Adjusting the how based on who

On occasion, I slip and engage in online dialogue with pundits and consultants who just do not have the same experience, and I as them, but sometimes I take the bait.  It is simple posts like this one that is actually HUGE yet ignored.

I was reminded of this when commenting on a post about Credit Karma.  Yeah for them. They got their California insurance license and will thankfully help feed some headlines for a bit. Then, sometime in the future, they won’t.  But I’ll of still wasted time with people who really are looking to be heard who haven’t actually done what they are writing about.  Shame is on me, not them.

Like me slipping online, the usual pitfalls await new entrants in every segment of Insurtech.  Why? Because the truth doesn’t make good headlines.  Because the work and angles that take time to develop, aren’t known by very many of us.  Because those that are getting headlines are purely in this for the money, which is ok.  BUT, it’ll never be as powerful as those who are here for the money AND to make a positive impact on society.

To the “How” and the “who.”  It is sort of like graffiti.  I have often felt that the person putting graffiti somewhere is simply demonstrating a human need.  They feel neglected.  They want to be remembered and are looking for a reason.  It isn’t a show of love and most of us are more annoyed that you made a mark to prove you were somewhere.  But, you left your mark.  On the other hand, I think the style of graffiti is amazing and when well placed in public spaces is a dramatic enhancement to that area.  Why?  Because there are context and purpose.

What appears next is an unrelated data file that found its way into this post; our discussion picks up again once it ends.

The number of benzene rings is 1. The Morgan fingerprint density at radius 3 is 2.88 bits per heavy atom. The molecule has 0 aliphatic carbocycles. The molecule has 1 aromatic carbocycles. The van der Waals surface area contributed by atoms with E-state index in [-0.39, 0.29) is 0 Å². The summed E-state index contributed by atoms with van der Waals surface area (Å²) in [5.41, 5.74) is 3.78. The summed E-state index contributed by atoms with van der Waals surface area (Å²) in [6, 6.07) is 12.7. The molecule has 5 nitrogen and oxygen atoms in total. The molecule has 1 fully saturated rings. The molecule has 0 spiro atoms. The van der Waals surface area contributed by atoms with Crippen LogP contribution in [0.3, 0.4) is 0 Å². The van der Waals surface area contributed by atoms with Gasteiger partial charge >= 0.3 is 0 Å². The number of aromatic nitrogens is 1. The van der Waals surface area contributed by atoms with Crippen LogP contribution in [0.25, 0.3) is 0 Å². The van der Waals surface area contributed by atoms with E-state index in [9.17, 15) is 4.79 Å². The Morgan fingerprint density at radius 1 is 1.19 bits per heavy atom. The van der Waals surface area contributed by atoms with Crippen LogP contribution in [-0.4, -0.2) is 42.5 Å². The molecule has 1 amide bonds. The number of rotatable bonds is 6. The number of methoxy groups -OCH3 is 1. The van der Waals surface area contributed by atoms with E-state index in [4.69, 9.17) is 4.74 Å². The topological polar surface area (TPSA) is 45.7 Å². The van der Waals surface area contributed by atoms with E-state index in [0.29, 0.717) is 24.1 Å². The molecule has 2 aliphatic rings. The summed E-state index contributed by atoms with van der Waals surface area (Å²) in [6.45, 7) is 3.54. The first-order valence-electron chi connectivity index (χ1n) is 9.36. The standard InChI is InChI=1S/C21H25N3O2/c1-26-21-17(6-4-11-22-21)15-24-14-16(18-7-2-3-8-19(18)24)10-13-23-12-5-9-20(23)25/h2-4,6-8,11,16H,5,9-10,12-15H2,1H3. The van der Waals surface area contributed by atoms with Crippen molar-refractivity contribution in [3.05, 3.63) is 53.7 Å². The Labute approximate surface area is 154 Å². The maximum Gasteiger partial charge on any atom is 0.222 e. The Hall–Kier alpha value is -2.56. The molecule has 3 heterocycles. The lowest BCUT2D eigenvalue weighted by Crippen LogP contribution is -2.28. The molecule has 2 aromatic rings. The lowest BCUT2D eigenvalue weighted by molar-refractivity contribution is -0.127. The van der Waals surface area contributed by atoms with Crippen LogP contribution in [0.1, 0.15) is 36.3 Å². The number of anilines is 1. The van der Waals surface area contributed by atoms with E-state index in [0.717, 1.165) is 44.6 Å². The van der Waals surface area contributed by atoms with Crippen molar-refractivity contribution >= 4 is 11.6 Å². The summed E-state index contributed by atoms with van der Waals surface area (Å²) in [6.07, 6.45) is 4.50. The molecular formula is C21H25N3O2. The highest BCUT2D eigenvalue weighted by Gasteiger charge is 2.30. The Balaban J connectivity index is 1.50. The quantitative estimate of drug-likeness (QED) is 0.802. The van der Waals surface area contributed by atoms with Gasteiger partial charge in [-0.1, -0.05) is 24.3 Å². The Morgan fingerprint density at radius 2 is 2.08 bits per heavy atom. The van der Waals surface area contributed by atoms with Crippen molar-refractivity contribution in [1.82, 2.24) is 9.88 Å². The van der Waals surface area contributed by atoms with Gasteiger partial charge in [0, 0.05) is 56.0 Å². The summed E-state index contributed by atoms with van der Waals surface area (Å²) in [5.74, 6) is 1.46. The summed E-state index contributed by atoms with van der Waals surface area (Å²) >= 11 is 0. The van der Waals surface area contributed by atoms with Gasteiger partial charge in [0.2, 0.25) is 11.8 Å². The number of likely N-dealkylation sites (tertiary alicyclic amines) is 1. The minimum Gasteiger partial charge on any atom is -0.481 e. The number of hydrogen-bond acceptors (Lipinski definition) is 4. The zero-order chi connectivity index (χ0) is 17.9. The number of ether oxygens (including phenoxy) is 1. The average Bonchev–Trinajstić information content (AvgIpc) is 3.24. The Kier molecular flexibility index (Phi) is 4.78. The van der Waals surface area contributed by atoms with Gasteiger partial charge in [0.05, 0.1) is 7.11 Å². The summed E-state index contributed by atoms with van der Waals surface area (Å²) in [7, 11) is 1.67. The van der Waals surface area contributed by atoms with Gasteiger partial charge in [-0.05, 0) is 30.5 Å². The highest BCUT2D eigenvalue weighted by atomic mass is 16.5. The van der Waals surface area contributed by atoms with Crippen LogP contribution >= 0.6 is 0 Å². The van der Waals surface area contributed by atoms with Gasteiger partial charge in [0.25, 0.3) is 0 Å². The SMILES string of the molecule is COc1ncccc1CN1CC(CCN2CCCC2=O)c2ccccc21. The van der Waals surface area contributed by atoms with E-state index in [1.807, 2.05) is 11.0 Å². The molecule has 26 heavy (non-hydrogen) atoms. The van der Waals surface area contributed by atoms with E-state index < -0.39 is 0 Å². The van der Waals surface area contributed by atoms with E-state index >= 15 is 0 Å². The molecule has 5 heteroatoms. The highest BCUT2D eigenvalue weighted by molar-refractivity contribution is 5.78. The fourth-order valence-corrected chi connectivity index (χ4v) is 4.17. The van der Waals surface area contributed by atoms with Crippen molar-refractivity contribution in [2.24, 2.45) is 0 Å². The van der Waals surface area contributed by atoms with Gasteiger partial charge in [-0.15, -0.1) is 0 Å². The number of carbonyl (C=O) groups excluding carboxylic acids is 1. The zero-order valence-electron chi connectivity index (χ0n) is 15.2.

A closing note to self;

A complimentary comment is nice.  A comment that brings value to others and shares your fact and experience-based knowledge is nice.  But simply quoting PR pieces and providing opinions that are so far removed seem more like commenting for commenting sake.  The world doesn’t need more posts because your content calendar says so.  It needs them because it brings value and enhances the lives of others.  Dialogue has and likely will always be healthy, this goes for on-line as well, as long as kept civil.  But remember, it is our different experiences that make life interesting.  Share what you know and before unleashing an emotion-fueled sentence, look and see who made the comment.  It is very likely they are just putting some graffiti on the internet.

 

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